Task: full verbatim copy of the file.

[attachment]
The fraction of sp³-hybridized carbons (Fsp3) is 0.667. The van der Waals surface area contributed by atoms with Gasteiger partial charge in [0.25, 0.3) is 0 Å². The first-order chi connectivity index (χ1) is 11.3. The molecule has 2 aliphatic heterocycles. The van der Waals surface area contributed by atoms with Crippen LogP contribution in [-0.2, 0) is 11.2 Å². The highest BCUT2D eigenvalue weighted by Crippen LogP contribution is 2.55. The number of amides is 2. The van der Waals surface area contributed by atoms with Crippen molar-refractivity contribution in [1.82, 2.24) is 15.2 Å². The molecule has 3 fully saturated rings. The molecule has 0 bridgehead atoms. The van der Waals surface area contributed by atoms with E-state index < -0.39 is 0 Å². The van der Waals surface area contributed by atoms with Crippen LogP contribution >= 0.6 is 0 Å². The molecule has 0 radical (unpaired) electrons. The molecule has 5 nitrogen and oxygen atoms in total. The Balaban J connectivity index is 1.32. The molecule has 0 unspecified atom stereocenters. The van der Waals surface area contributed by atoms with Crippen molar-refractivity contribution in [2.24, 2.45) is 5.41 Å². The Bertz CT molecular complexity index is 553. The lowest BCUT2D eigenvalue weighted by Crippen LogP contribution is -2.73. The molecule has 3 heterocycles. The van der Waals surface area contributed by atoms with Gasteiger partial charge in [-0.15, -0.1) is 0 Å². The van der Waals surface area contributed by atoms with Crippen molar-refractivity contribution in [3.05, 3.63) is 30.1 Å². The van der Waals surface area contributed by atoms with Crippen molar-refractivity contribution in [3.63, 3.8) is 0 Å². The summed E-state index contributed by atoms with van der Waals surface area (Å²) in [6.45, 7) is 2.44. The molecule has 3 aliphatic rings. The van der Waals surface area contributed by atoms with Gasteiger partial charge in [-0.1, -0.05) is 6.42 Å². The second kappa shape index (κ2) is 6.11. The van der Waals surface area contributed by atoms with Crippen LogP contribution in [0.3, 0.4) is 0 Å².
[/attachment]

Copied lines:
The fraction of sp³-hybridized carbons (Fsp3) is 0.667. The van der Waals surface area contributed by atoms with Gasteiger partial charge in [0.25, 0.3) is 0 Å². The first-order chi connectivity index (χ1) is 11.3. The molecule has 2 aliphatic heterocycles. The van der Waals surface area contributed by atoms with Crippen LogP contribution in [-0.2, 0) is 11.2 Å². The highest BCUT2D eigenvalue weighted by Crippen LogP contribution is 2.55. The number of amides is 2. The van der Waals surface area contributed by atoms with Crippen molar-refractivity contribution in [1.82, 2.24) is 15.2 Å². The molecule has 3 fully saturated rings. The molecule has 0 bridgehead atoms. The van der Waals surface area contributed by atoms with E-state index < -0.39 is 0 Å². The van der Waals surface area contributed by atoms with Crippen LogP contribution >= 0.6 is 0 Å². The molecule has 0 radical (unpaired) electrons. The molecule has 5 nitrogen and oxygen atoms in total. The Balaban J connectivity index is 1.32. The molecule has 0 unspecified atom stereocenters. The van der Waals surface area contributed by atoms with Crippen molar-refractivity contribution in [2.24, 2.45) is 5.41 Å². The Bertz CT molecular complexity index is 553. The lowest BCUT2D eigenvalue weighted by Crippen LogP contribution is -2.73. The molecule has 3 heterocycles. The van der Waals surface area contributed by atoms with Gasteiger partial charge in [-0.15, -0.1) is 0 Å². The van der Waals surface area contributed by atoms with Crippen molar-refractivity contribution in [3.05, 3.63) is 30.1 Å². The van der Waals surface area contributed by atoms with Crippen molar-refractivity contribution in [3.63, 3.8) is 0 Å². The summed E-state index contributed by atoms with van der Waals surface area (Å²) in [6.45, 7) is 2.44. The molecule has 3 aliphatic rings. The van der Waals surface area contributed by atoms with Gasteiger partial charge in [-0.1, -0.05) is 6.42 Å². The second kappa shape index (κ2) is 6.11. The van der Waals surface area contributed by atoms with Crippen LogP contribution in [0.3, 0.4) is 0 Å².